[Skip to Content]
[Skip to Content Landing]
May 1973

Identifying Prosthesis Components

Author Affiliations

Woodside, Long Island, NY

Arch Dermatol. 1973;107(5):774. doi:10.1001/archderm.1973.01620200080025

To the Editor.—  The article, ``Occlusive Appliance for Chemotherapy," which appeared in the Archives (106:832, 1972), does not specifically identify the materials advocated for use in making the occlusive prosthesisI presume that the prosthesis is acrylic in nature. If the finished product is completely cured (polymerized) by heat, it should prove to be "safe." However, should any portion of the prosthesis be self-cured, it can be predicted readily that when it is applied to an area affected with chronic dermatosis, many instances of allergic acrylic dermatitis will result, no matter what chemotherapy is employed.1-5It is ironic that at a time when many dermatologists are agitating for complete ingredient labeling of all topical agents, including cosmetics, an "unlabeled" device for prolonged, intimate contact with diseased skin should be published in "our own" Archives.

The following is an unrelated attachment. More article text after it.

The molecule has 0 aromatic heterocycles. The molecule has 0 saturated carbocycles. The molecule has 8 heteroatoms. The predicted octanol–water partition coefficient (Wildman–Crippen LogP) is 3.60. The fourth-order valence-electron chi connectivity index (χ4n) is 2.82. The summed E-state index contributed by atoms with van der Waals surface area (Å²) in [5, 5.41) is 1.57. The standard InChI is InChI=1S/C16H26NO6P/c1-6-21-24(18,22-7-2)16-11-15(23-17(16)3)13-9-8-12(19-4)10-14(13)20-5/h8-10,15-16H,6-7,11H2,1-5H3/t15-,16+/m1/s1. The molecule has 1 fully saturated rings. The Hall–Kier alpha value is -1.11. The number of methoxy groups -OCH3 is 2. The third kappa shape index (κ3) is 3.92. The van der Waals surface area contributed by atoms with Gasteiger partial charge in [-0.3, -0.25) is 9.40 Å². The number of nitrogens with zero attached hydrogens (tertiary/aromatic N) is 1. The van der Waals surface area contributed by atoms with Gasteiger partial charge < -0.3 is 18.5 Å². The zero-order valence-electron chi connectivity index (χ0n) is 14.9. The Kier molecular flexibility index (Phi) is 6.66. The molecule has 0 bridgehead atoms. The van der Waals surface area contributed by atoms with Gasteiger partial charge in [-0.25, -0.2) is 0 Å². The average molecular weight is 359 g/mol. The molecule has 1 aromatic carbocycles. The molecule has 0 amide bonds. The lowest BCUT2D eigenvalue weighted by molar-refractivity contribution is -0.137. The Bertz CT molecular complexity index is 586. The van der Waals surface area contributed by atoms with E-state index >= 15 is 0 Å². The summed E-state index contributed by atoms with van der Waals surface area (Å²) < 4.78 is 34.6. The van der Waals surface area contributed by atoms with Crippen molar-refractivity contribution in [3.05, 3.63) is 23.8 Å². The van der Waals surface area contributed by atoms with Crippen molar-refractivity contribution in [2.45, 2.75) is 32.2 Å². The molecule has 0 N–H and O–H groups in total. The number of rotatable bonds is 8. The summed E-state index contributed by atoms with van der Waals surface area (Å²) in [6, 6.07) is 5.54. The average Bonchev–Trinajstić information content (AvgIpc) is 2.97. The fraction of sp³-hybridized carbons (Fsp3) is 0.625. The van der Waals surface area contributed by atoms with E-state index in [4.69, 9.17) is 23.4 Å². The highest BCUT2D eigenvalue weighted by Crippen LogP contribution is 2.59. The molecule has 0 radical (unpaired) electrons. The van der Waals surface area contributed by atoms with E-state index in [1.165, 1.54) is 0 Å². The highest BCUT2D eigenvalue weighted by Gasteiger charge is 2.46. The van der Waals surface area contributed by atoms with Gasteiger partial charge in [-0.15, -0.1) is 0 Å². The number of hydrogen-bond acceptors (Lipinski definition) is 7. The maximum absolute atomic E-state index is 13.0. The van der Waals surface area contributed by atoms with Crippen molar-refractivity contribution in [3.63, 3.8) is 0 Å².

First Page Preview View Large
First page PDF preview
First page PDF preview